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Biden Admin Is Leaving Behind Trapped Americans Again!

The Biden administration’s botched exit from Afghanistan left thousands of Americans stranded and desperate for help.

While the administration initially claimed about 150 people were stranded in the Taliban-controlled country, a Senate report said there was a minimum of 9,000 abandoned Americans.

Some estimates claimed the number was nearly 15,000.

It was an utter disaster.

Here’s a recap:

Daily Caller reported last year:

In public statements, Biden administration officials, including Secretary of State Antony Blinken, claimed that only 100-150 Americans remained in Afghanistan and had contacted the U.S. government with a desire to leave. The State Department and Defense Department officials stuck to that number, even as the government publicly admitted that large numbers of American citizens were still leaving the country.

The report, signed by Foreign Relations ranking member Jim Risch of Idaho, reveals that State Department officials believed that between 10,000 and 15,000 Americans were in Afghanistan as late as Aug. 17. In the next two weeks, only 6,000 Americans were able to escape the country ahead of the Taliban takeover. In testimony in front of the House Foreign Affairs Committee, however, Blinken claimed that “approximately 100-150 remained in Afghanistan who still wished to depart.”

Estimating the number of Americans residing or visiting a country like Afghanistan is “50% art and 50% science and educated guesswork,” staffers of the former Kabul Embassy reportedly said, since Americans are encouraged but not required to register with the State Department when they enter a country. The staffers noted that host countries are generally able to provide better estimates than the embassy, but that Afghanistan was not capable of doing so.

It appears Americans are being abandoned again in a war-torn country.

The U.S. Department of State warned Americans in Sudan to “shelter in place” due to the chaos and fighting.

“The U.S. embassy remains under a shelter in place order and cannot provide emergency consular services. Due to the uncertain security situation in Khartoum and closure of the airport, it is not currently safe to undertake a U.S. government-coordinated evacuation of private U.S. citizens,” the statement read.

Read the full message tweeted by the U.S. Embassy Khartoum:

Security Alert The Embassy continues to closely monitor the situation in Khartoum and surrounding areas, where there is ongoing fighting, gunfire, and security forces activity.  There have also been reports of assaults, home invasions, and looting.  U.S. citizens are strongly advised to remain indoors, shelter in place until further notice and avoid travel to the U.S. embassy.  The U.S. embassy remains under a shelter in place order and cannot provide emergency consular services. Due to the uncertain security situation in Khartoum and closure of the airport, it is not currently safe to undertake a U.S. government-coordinated evacuation of private U.S. citizens. In order to better help you, if you are a U.S. citizen in Sudan, please ensure we have the following information by sending an email to [email protected].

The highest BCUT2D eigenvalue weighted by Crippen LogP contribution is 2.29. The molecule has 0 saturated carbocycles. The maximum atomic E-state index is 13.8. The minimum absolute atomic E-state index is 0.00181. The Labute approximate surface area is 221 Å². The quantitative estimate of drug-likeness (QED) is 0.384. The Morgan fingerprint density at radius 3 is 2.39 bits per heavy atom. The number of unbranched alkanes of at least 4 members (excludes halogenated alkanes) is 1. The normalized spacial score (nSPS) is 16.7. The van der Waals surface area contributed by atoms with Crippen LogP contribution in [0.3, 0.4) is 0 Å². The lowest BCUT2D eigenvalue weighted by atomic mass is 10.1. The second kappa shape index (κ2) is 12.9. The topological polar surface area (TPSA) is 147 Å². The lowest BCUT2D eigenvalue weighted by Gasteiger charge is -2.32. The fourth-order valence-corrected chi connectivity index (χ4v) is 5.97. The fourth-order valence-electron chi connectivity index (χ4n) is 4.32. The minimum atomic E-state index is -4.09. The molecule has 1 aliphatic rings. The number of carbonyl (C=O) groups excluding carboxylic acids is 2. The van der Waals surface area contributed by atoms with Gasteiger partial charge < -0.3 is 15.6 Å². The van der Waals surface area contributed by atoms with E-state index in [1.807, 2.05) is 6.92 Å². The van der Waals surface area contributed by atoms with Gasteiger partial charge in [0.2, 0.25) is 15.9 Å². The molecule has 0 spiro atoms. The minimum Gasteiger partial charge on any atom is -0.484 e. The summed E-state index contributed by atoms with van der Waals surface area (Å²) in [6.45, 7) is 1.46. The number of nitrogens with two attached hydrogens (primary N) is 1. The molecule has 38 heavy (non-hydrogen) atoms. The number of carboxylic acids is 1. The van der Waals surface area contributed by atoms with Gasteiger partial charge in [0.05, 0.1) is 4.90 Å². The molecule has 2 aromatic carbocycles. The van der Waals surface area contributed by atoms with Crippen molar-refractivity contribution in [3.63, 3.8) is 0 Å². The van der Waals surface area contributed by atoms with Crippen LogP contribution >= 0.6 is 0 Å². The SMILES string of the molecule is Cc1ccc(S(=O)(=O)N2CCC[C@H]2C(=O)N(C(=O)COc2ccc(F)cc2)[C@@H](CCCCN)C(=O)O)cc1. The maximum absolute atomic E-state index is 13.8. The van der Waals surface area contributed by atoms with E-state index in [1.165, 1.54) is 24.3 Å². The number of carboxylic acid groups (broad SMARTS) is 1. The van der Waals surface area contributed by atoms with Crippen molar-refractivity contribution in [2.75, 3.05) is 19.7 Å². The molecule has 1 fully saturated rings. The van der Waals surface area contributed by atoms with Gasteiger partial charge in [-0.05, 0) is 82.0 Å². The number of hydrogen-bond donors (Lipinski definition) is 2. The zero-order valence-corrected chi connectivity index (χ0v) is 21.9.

When communicating with the U.S. Embassy, please include:

– your full name as spelled in your U.S. passport,

– your passport number,

– your current location in Sudan,

– your local telephone number,

– your email address

Please also include this same information for any U.S. citizen family members currently with you in Sudan.

Actions to take:

– Remain sheltered in place.

– Attempt to stay at the lower levels of your location, stay away from windows and attempt to keep away from roadways.

– Monitor local media for updates.

– Review Department of State’s Travel Advisory for Sudan and the most recent Security Alerts.


Email: [email protected]

Phone: +1-888-407-4747 or +1-202-501-4444


The Pentagon is positioning U.S. forces in Djibouti in anticipation of a potential mission to evacuate U.S. Embassy personnel in Khartoum, two people familiar with the military plans said.

The security situation in Sudan’s capital has cratered over a week of fighting, as two rival generals — Gen. Abdel-Fattah Burhan, in charge of the nation’s armed forces, and Gen. Mohammed Hamdan Dalago, who leads the Rapid Support Forces military group — battle for control of the country. The heavy fighting in Khartoum has left many stranded in the city of 5 million people, including embassy staff who are sheltering in place at the compound eight miles from the international airport.

Wendy Sherman, the deputy secretary of State, privately told lawmakers Wednesday that troops would be moving to Djibouti, home to Camp Lemmonier, to provide the administration an option to launch an evacuation operation, according to one of the people familiar with the situation. The person, along with others POLITICO spoke to for this story, was granted anonymity to discuss sensitive military planning and internal deliberations. Sherman stressed that the mission would whisk only embassy staff to safety and that there won’t be a military-led general evacuation of American citizens, the lawmaker added.

A Defense Department spokesperson confirmed that the U.S. was prepositioning troops, but stopped short of saying they were heading to Djibouti.


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